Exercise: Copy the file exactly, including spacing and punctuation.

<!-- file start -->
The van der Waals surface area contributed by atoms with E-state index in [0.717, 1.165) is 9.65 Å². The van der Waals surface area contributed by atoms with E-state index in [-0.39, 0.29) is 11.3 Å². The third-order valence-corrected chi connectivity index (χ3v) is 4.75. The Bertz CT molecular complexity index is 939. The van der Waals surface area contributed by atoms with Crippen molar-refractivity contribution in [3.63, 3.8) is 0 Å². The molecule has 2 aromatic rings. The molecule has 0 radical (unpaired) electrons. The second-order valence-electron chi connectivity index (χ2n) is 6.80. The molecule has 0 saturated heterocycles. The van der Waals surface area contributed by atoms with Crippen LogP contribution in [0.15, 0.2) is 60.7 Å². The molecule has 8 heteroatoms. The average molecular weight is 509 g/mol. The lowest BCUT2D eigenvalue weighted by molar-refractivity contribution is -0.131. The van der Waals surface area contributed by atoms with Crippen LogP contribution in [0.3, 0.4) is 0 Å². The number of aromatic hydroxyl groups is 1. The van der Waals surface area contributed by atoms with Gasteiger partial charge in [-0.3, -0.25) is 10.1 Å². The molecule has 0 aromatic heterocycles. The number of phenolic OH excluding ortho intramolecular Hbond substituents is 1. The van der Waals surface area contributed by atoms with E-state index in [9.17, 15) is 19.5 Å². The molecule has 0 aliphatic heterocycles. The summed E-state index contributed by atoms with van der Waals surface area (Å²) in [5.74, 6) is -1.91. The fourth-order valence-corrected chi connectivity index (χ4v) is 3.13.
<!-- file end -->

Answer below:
The van der Waals surface area contributed by atoms with E-state index in [0.717, 1.165) is 9.65 Å². The van der Waals surface area contributed by atoms with E-state index in [-0.39, 0.29) is 11.3 Å². The third-order valence-corrected chi connectivity index (χ3v) is 4.75. The Bertz CT molecular complexity index is 939. The van der Waals surface area contributed by atoms with Crippen molar-refractivity contribution in [3.63, 3.8) is 0 Å². The molecule has 2 aromatic rings. The molecule has 0 radical (unpaired) electrons. The second-order valence-electron chi connectivity index (χ2n) is 6.80. The molecule has 0 saturated heterocycles. The van der Waals surface area contributed by atoms with Crippen LogP contribution in [0.15, 0.2) is 60.7 Å². The molecule has 8 heteroatoms. The average molecular weight is 509 g/mol. The lowest BCUT2D eigenvalue weighted by molar-refractivity contribution is -0.131. The van der Waals surface area contributed by atoms with Crippen LogP contribution in [0.3, 0.4) is 0 Å². The number of aromatic hydroxyl groups is 1. The van der Waals surface area contributed by atoms with Gasteiger partial charge in [-0.3, -0.25) is 10.1 Å². The molecule has 0 aromatic heterocycles. The number of phenolic OH excluding ortho intramolecular Hbond substituents is 1. The van der Waals surface area contributed by atoms with E-state index in [9.17, 15) is 19.5 Å². The molecule has 0 aliphatic heterocycles. The summed E-state index contributed by atoms with van der Waals surface area (Å²) in [5.74, 6) is -1.91. The fourth-order valence-corrected chi connectivity index (χ4v) is 3.13.